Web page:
Throughout, Hauser rages across the screen, investing everything in a part that could have been very familiar in another performer’s hands. His zeal and his devotion make Ramrod a vibrant character who threatens to leap off the scream and come charging into your living room. Though Wings has had a long and fruitful career, including a role in Michael Mann’s The Insider, this performance (as well as roles in films like Tough Guys Don’t Dance and A Soldier’s Story) makes one wonder whether or not he didn’t deserve better roles in better pictures than the B-rate cheapies he later became famous for. He’s on fire here, and he is the probably the primary reason so many people hold this little powderkeg near and dear to the heir hearts. He certainly offered a lot to the production, as in addition to his bravura performance, Hauser also performs the vocals for the picture’s theme song, Neon Slime, which is played over both the opening and closing credits. In truth, his acting is far superior to his singing, but the song is interesting at the very least, and Hauser had cut a record, 1975’s Your Love Keeps Me Off the Streets, so he has some talent.
Vice Squad is a very entertaining piece that moves quickly. This is largely due to director Gary A. Sherman, who cut much of the script that didn’t directly pertain to Ramrod’s pursuit of Princess in pre-production. Sherman also spent a lot of time with actual policeman who worked in vice to prepare for the piece, as did star Gary Swanson. In addtion to Vice Squad, Sherman directed Raw Meat and Dead & Buried, both of which are cult classics in their own right. Though much of his later work came in television, Sherman’s early films are well-made outings with tight plots and rapid-fire pacing, leading one to ask the same questions of his career trajectory that we might ask of Hauser’s legacy.
In closing, Vice Squad is definitely a winner, and Hauser, Sherman, Swanson, and Season Hubley all make the most of this seedy journey into Hollywood’s underbelly. I treasure this film, but as an avid fan of Wings Hauser that shouldn’t come as a surprise. Those who are unfamiliar with this brazen performer may find themselves taking an interest in his work after watching this film, but in all honesty this is probably as good as it gets for the man named Wings. If you haven’t seen Vice Squad, I strongly encourage you to do so, as this film is a great example of a true cult classic. It is fun, frantic, and offers a nice alternative to many of the less audacious crime films available to fans of such pictures.
This picture also boasts one of the funniest scenes I have ever beheld, an absurd little gem that has absolutely nothing to do with the plot itself. I call it “The Paperclips Scene,” and it centers on an illogical and altogether hilarious police station rant about missing paperclips courtesy of an angry cop who is never seen again in the film. That bit certainly stands out, but Vice Squad is positively brimming with memorable bits of dialogue. Perhaps no line has been quoted by fans of the piece so much as the infamous “$500 don’t get you no El Dorado.” Check it out and you’ll understand, and if you don’t laugh during The Paperclips Scene, you might want to check for a pulse.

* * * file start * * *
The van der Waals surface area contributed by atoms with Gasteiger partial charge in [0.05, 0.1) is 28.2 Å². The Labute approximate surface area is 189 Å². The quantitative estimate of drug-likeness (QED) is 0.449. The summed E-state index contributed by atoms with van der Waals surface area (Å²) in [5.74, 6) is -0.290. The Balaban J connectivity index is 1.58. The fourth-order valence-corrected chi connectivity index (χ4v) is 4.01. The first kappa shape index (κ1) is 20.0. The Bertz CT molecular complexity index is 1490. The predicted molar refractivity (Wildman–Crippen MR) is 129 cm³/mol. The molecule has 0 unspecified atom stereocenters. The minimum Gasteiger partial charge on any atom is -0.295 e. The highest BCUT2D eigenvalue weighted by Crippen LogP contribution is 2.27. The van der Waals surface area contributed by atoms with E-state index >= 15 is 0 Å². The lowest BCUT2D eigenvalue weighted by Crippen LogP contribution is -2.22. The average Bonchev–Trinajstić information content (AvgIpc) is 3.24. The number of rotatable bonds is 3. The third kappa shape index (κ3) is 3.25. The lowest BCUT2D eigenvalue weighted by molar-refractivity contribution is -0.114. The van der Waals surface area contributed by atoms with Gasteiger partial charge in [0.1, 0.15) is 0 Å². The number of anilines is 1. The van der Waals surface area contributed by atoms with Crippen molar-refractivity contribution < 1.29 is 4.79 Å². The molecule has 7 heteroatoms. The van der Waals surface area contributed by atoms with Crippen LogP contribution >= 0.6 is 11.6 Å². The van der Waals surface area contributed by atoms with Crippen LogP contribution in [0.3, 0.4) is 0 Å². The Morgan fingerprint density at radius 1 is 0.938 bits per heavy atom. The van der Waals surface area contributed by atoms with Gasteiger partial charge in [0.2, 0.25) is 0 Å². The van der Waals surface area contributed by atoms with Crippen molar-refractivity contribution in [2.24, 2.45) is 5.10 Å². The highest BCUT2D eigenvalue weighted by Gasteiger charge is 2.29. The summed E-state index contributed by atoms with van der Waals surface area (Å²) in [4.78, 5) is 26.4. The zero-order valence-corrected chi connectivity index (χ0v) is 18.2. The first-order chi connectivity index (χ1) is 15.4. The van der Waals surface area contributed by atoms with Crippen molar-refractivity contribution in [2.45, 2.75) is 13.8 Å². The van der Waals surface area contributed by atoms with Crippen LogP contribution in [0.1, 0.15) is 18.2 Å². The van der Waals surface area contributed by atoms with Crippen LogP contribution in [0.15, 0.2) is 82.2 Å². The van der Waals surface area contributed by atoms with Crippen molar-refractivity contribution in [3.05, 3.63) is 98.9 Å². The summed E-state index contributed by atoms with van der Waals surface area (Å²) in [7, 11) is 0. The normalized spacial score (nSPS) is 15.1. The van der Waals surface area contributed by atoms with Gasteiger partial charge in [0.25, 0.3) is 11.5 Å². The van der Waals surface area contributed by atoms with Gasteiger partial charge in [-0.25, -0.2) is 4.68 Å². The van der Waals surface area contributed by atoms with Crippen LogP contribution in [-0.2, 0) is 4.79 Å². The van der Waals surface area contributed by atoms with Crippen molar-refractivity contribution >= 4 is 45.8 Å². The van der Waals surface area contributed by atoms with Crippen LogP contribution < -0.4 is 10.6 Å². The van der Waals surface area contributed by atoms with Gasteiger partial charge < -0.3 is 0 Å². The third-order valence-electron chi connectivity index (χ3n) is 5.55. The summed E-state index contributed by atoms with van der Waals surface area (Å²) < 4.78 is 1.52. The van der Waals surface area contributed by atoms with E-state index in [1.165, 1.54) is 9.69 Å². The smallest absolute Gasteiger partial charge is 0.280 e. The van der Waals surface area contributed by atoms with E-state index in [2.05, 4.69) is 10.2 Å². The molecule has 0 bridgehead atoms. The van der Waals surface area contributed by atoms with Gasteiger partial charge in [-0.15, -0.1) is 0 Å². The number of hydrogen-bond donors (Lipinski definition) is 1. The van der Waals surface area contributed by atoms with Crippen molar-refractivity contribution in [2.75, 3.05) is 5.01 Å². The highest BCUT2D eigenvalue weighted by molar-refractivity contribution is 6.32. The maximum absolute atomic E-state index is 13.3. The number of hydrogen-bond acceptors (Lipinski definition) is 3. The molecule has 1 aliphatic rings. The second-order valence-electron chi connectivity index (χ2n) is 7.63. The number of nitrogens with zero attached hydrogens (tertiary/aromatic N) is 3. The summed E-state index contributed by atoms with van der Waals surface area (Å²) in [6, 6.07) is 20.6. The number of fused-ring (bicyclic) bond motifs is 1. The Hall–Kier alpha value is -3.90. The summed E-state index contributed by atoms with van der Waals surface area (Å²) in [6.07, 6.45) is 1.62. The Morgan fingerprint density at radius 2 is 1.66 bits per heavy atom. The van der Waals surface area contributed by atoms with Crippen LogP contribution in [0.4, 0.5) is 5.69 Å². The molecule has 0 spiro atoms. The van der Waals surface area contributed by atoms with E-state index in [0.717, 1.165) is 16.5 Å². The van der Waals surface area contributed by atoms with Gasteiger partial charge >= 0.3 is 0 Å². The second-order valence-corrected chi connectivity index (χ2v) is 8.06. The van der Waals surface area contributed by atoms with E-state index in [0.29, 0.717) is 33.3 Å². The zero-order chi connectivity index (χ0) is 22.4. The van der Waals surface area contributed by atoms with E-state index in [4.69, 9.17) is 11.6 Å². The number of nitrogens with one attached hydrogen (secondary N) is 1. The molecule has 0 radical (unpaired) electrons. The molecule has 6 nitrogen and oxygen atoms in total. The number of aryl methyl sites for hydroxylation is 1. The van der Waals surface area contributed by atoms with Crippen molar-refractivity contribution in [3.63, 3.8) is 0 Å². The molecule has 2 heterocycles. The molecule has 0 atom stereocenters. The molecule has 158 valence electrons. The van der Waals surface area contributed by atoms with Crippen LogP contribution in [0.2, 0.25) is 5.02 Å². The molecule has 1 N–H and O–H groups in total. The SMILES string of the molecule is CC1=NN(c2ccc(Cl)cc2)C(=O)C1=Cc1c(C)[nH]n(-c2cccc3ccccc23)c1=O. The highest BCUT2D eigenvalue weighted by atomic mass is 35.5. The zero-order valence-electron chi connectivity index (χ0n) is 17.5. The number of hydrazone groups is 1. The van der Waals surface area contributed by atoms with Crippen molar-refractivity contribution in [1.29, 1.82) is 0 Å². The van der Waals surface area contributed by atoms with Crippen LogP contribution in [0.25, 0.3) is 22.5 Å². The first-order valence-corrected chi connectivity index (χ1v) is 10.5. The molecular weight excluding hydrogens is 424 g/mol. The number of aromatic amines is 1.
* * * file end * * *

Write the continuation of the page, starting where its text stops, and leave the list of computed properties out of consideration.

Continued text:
Vice Squad Trivia!!!
Reportedly, the film is at least partially based on actual vice squad cases that originated in the film’s Hollywood setting. Indeed, the screen credit for Kenneth Peters is allegedly a pseudonym for the LAPD detective who opened his files for the production.
A young Martin Scorsese was allegedly a big fan of the film, reportedly going so far as to advise Dawn Steel that in his opinion Vice Squad was the year’s finest film. This exchange supposedly occurred at an official Paramount dinner function.
Though it has never been confirmed, many feel this 1982 film (concerning the dogged pursuit of a woman by a ruthless madmen over the course of a single night) may have been one of James Cameron’s influences when he sat down to write The Terminator, which was released in 1984.
As Detective Walsh, Gary Swanson utters the line “Go ahead, . . . make my day.” A year later, Clint Eastwood would make the line famous as Dirty Harry Callahan in 1983’s Sudden Impact.
By James Wayland
Emeralds - Does It Look Like I'm Here (Editions Mego)
Emeralds play compositions that, rather than being divided into verses and choruses, start from small, quiet ideas and build up from there. The result is somewhere between the post-rock of Tortoise and the bizarre electronica of Aphex Twin. Enchanting, melodious beds of sound that subtly invade your consciousness.
Ryan Adams - Orion (Pax Am)
A limited vinyl-only release that is being billed as Adams's metal record. That's kinda true, though a significant portion of it also sounds like mid-80s crossover hardcore (think Corrosion Of Conformity). I hear some Iron Maiden too. This is not a serious album, but it's great, and great fun.
Current 93 - Baalstorm, Sing Omega (Coptic Cat)
The term "goth" is frequently abused, but long-running English group Current 93 are quite literally gothic--their minimal, acoustic music mixes elements of horror and romance in a style that feels hundreds of years old. This album is a worthy introduction to their unique and terrifying apocalyptic folk.